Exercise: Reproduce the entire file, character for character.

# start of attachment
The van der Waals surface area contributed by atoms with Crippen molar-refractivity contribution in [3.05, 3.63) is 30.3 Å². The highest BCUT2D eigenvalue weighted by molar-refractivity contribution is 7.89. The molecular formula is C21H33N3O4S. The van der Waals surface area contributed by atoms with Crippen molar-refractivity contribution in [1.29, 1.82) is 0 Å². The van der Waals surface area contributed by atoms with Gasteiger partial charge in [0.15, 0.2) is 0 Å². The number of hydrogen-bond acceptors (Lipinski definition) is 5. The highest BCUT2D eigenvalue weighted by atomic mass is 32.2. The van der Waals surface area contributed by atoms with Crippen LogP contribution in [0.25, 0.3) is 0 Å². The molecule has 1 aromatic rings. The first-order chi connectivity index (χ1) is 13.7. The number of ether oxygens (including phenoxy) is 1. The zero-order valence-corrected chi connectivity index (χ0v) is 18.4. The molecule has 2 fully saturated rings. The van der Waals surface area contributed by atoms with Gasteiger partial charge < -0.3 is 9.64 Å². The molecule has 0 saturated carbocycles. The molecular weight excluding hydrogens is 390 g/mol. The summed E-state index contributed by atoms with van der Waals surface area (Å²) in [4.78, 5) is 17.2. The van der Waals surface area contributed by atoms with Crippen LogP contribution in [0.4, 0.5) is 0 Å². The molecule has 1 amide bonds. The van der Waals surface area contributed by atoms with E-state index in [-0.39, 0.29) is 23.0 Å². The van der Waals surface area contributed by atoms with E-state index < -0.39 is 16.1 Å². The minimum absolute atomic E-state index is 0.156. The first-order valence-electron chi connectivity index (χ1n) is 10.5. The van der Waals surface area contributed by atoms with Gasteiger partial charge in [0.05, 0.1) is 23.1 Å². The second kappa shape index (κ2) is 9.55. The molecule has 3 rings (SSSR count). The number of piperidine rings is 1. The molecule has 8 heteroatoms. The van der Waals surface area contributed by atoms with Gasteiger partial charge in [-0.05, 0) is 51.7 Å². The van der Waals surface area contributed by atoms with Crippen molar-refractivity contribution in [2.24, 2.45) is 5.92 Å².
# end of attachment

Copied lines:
The van der Waals surface area contributed by atoms with Crippen molar-refractivity contribution in [3.05, 3.63) is 30.3 Å². The highest BCUT2D eigenvalue weighted by molar-refractivity contribution is 7.89. The molecular formula is C21H33N3O4S. The van der Waals surface area contributed by atoms with Crippen molar-refractivity contribution in [1.29, 1.82) is 0 Å². The van der Waals surface area contributed by atoms with Gasteiger partial charge in [0.15, 0.2) is 0 Å². The number of hydrogen-bond acceptors (Lipinski definition) is 5. The highest BCUT2D eigenvalue weighted by atomic mass is 32.2. The van der Waals surface area contributed by atoms with Crippen LogP contribution in [0.25, 0.3) is 0 Å². The molecule has 1 aromatic rings. The first-order chi connectivity index (χ1) is 13.7. The number of ether oxygens (including phenoxy) is 1. The zero-order valence-corrected chi connectivity index (χ0v) is 18.4. The molecule has 2 fully saturated rings. The van der Waals surface area contributed by atoms with Gasteiger partial charge < -0.3 is 9.64 Å². The molecule has 0 saturated carbocycles. The molecular weight excluding hydrogens is 390 g/mol. The summed E-state index contributed by atoms with van der Waals surface area (Å²) in [4.78, 5) is 17.2. The van der Waals surface area contributed by atoms with Crippen LogP contribution in [0.4, 0.5) is 0 Å². The molecule has 1 amide bonds. The van der Waals surface area contributed by atoms with E-state index in [-0.39, 0.29) is 23.0 Å². The van der Waals surface area contributed by atoms with E-state index < -0.39 is 16.1 Å². The minimum absolute atomic E-state index is 0.156. The first-order valence-electron chi connectivity index (χ1n) is 10.5. The van der Waals surface area contributed by atoms with Gasteiger partial charge in [0.05, 0.1) is 23.1 Å². The second kappa shape index (κ2) is 9.55. The molecule has 3 rings (SSSR count). The number of piperidine rings is 1. The molecule has 8 heteroatoms. The van der Waals surface area contributed by atoms with Gasteiger partial charge in [-0.05, 0) is 51.7 Å². The van der Waals surface area contributed by atoms with Crippen molar-refractivity contribution in [2.24, 2.45) is 5.92 Å².